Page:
The response to the COVID-19 pandemic has exposed major weaknesses in the federalist system of public health governance, which divides powers among the federal, state and local governments, argues SHP’s Michelle Mello in this New England Journal of Medicine commentary.
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Is the Coronavirus as Deadly as They Say?

Commentary / March 25, 2020
Current estimates about the Covid-19 fatality rate may be too high by orders of magnitude, Stanford Health Policy's Eran Bendavid and Jay Bhattacharya write in this editorial published in the Wall Street Journal.
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SHP faculty to Teach Students How To Build COVID-19 Mathematical Projection Models for Policymakers

News / March 24, 2020
Stanford Health Policy's Jeremy Goldhaber-Fiebert and Stanford Medicine's Jason Andrews will be teaching a class for Stanford undergrads and graduate students on how to build mathematical models to help combat global infectious diseases like the COVID-19.
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Examining the Value of Pharmacy Benefit Managers

News / March 20, 2020
Most Americans don’t realize there are silent brokers helping to fix the price of their prescription drugs — or that it’s a $100 billion annual business accounting for half of Big Pharma sales.
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How Taiwan Used Big Data, Transparency and a Central Command to Protect Its People from Coronavirus

News / March 3, 2020
Taiwan is only 81 miles off the coast of mainland China and was expected to be hard hit by the coronavirus, due to its proximity and the number of flights between the island nation and its massive neighbor to the west. Yet it has so far managed to prevent the coronavirus from heavily impacting its 23 million citizens, despite hundreds of thousands of them working and residing in China.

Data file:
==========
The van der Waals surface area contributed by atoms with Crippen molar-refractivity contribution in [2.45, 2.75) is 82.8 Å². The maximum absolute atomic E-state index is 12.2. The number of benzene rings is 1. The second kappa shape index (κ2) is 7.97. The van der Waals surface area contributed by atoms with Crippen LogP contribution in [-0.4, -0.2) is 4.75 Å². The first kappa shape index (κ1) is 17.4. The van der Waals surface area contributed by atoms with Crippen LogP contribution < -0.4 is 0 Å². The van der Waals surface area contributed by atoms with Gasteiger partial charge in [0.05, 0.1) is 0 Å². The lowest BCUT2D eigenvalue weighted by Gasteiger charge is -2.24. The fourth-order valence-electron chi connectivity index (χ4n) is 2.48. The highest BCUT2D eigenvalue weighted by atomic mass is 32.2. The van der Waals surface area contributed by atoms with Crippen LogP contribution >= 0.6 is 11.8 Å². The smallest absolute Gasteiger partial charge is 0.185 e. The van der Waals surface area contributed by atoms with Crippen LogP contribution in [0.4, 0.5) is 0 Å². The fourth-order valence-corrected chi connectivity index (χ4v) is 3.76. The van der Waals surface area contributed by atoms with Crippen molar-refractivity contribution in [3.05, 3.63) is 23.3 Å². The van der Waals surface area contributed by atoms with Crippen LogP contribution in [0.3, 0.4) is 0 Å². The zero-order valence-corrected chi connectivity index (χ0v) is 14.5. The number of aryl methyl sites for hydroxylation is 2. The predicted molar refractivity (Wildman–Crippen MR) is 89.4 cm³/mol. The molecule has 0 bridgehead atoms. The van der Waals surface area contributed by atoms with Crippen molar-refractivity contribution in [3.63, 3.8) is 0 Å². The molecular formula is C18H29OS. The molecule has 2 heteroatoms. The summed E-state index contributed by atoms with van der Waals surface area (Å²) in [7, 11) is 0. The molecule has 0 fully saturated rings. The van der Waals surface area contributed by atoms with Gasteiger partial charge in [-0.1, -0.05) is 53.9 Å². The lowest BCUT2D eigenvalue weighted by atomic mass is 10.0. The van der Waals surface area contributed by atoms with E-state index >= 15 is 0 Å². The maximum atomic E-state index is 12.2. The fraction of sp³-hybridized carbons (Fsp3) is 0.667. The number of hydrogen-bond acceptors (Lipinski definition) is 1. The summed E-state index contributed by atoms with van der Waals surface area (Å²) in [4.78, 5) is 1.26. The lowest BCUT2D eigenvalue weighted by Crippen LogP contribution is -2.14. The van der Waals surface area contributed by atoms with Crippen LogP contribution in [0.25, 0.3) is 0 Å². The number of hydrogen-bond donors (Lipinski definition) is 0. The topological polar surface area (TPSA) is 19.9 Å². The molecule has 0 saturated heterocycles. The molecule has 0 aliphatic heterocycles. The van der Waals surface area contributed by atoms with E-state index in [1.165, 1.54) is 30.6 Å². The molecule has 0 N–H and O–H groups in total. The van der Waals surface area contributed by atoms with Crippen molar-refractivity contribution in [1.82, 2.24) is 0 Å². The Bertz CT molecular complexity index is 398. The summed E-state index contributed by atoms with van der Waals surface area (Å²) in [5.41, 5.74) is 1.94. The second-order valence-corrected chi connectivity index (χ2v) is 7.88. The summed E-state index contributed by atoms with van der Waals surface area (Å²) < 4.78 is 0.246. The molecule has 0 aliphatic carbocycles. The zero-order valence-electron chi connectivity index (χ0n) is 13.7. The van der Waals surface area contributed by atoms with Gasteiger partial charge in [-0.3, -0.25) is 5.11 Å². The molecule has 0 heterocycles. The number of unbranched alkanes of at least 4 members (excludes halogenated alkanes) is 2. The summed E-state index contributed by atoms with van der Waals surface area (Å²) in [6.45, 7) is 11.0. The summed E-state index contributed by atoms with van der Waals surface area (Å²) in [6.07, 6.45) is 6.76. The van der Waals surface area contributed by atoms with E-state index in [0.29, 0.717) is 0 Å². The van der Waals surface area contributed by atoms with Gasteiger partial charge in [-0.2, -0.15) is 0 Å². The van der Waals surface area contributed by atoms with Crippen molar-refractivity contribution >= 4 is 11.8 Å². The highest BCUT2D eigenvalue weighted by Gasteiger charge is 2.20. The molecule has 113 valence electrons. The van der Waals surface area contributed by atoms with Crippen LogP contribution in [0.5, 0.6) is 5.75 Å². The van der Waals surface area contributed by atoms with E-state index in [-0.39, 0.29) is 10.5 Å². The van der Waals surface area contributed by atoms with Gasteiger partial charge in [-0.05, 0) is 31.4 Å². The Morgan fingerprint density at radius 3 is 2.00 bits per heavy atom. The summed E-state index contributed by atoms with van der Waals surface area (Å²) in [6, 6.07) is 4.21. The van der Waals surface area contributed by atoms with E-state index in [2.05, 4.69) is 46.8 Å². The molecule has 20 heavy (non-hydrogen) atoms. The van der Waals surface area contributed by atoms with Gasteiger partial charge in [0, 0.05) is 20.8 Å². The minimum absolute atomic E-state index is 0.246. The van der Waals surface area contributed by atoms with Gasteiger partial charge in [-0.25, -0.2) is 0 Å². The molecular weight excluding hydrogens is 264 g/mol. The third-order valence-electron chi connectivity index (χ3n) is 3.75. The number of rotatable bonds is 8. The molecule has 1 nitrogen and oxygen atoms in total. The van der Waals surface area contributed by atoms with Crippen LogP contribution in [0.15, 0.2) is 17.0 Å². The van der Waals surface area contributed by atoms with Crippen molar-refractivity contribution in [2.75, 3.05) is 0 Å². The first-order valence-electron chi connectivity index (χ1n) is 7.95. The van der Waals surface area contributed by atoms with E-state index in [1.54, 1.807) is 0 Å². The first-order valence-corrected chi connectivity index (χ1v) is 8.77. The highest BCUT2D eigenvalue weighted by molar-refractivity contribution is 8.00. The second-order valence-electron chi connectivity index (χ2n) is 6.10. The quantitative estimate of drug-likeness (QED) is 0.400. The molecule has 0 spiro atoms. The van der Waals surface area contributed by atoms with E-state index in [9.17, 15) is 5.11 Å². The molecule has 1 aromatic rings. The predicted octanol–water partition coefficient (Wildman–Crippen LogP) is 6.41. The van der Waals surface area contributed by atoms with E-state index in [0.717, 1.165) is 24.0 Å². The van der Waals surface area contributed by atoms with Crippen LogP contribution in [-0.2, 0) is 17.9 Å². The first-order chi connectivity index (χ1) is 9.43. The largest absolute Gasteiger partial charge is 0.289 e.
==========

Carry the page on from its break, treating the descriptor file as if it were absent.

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Task Force Makes Final Recommendation to Screen All Adults for Hepatitis C

News / March 2, 2020
A task force of national health experts recommends clinicians screen all adults 18 to 79 for the hepatitis C virus (HCV), noting that the viral infection is now associated with more deaths in the United States than the top 60 reportable infectious diseases combined.
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Karen Eggleston Examines China’s Looming Demographic Crisis, in Fateful Decisions

Q&A / February 26, 2020

China has tremendous resources, both human and financial, but it may now be facing a perfect storm of challenges. Its future is neither inevitable nor immutable, and its further evolution will be highly contingent on the content and efficacy of complex policy choices.

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Task Force: Not Enough Evidence to Recommend Screening for Cognitive Impairment in Elderly

News / February 25, 2020
More evidence-based research is needed before the U.S. Preventive Services Task Force can recommend that clinicians screen their older patients for cognitive impairment such as dementia and Alzheimer’s disease.
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What You Need to Know About the Coronavirus

News / February 24, 2020
FSI Senior Fellows Karen Eggleston and David Relman joined host Michael McFaul on the World Class podcast to discuss all things COVID-19 — also known as the coronavirus.

What You Need To Know About the Coronavirus

News / February 24, 2020

The coronavirus — officially known as COVID-19 — has infected more than 75,000 people and killed more than 2,000 since it was first identified in Wuhan, China, in late December. Freeman Spogli Institute for International Studies (FSI) experts Karen Eggleston and David Relman joined host Michael McFaul on the World Class podcast to discuss what you should know about the virus, its impact on China and the world, and whether there is any truth to the rumors about its origins. 

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Study Finds Transitional Care Services Cost-Effective After Hospitalization for Heart Failure in Elderly

News / January 27, 2020

Elderly patients hospitalized with congestive heart failure have a poor prognosis and high risk of death and hospital readmission. So, their post-discharge care can strongly influence their outcomes.

Yet despite data showing that transitional care interventions, such as home visits by nurses, can reduce death rates and hospital readmission by more than 30%, many health systems have not implemented such programs. Health policy experts say this is due in part to cost concerns and doubts about the effectiveness of these delivery services.

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Members of the media should contact Stanford Health Policy Communications Manager Beth Duff-Brown